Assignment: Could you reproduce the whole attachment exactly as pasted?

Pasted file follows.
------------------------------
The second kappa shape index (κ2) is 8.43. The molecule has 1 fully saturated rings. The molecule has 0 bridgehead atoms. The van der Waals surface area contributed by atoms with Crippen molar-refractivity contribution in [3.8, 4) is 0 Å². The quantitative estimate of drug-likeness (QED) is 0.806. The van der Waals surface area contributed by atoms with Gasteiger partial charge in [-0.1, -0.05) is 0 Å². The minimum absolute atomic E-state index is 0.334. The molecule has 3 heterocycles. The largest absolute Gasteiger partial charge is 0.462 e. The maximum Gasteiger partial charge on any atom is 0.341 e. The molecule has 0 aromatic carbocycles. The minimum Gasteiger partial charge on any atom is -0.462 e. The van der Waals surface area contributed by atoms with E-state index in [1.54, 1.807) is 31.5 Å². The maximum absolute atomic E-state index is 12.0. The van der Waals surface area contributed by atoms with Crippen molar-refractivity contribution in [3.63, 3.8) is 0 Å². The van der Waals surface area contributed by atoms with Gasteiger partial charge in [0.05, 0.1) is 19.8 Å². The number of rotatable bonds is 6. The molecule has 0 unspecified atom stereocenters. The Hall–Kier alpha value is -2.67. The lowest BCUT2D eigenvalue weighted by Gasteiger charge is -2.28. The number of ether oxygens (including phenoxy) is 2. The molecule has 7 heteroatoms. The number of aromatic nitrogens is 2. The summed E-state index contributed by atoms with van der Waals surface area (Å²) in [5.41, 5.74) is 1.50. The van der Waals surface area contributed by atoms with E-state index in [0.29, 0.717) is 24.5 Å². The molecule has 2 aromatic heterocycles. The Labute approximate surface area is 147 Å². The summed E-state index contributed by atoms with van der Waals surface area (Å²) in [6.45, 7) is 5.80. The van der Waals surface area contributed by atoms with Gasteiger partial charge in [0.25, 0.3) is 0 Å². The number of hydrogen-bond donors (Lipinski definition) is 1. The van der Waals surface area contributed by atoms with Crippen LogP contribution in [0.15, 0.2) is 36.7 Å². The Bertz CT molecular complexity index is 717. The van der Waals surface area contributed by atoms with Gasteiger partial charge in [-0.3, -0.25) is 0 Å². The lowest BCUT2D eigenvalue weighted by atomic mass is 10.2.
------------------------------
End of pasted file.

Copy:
The second kappa shape index (κ2) is 8.43. The molecule has 1 fully saturated rings. The molecule has 0 bridgehead atoms. The van der Waals surface area contributed by atoms with Crippen molar-refractivity contribution in [3.8, 4) is 0 Å². The quantitative estimate of drug-likeness (QED) is 0.806. The van der Waals surface area contributed by atoms with Gasteiger partial charge in [-0.1, -0.05) is 0 Å². The minimum absolute atomic E-state index is 0.334. The molecule has 3 heterocycles. The largest absolute Gasteiger partial charge is 0.462 e. The maximum Gasteiger partial charge on any atom is 0.341 e. The molecule has 0 aromatic carbocycles. The minimum Gasteiger partial charge on any atom is -0.462 e. The van der Waals surface area contributed by atoms with E-state index in [1.54, 1.807) is 31.5 Å². The maximum absolute atomic E-state index is 12.0. The van der Waals surface area contributed by atoms with Crippen molar-refractivity contribution in [3.63, 3.8) is 0 Å². The van der Waals surface area contributed by atoms with Gasteiger partial charge in [0.05, 0.1) is 19.8 Å². The number of rotatable bonds is 6. The molecule has 0 unspecified atom stereocenters. The Hall–Kier alpha value is -2.67. The lowest BCUT2D eigenvalue weighted by Gasteiger charge is -2.28. The number of ether oxygens (including phenoxy) is 2. The molecule has 7 heteroatoms. The number of aromatic nitrogens is 2. The summed E-state index contributed by atoms with van der Waals surface area (Å²) in [5.41, 5.74) is 1.50. The van der Waals surface area contributed by atoms with E-state index in [0.29, 0.717) is 24.5 Å². The molecule has 2 aromatic heterocycles. The Labute approximate surface area is 147 Å². The summed E-state index contributed by atoms with van der Waals surface area (Å²) in [6.45, 7) is 5.80. The van der Waals surface area contributed by atoms with Gasteiger partial charge in [0.25, 0.3) is 0 Å². The number of hydrogen-bond donors (Lipinski definition) is 1. The van der Waals surface area contributed by atoms with Crippen LogP contribution in [0.15, 0.2) is 36.7 Å². The Bertz CT molecular complexity index is 717. The van der Waals surface area contributed by atoms with Gasteiger partial charge in [-0.3, -0.25) is 0 Å². The lowest BCUT2D eigenvalue weighted by atomic mass is 10.2.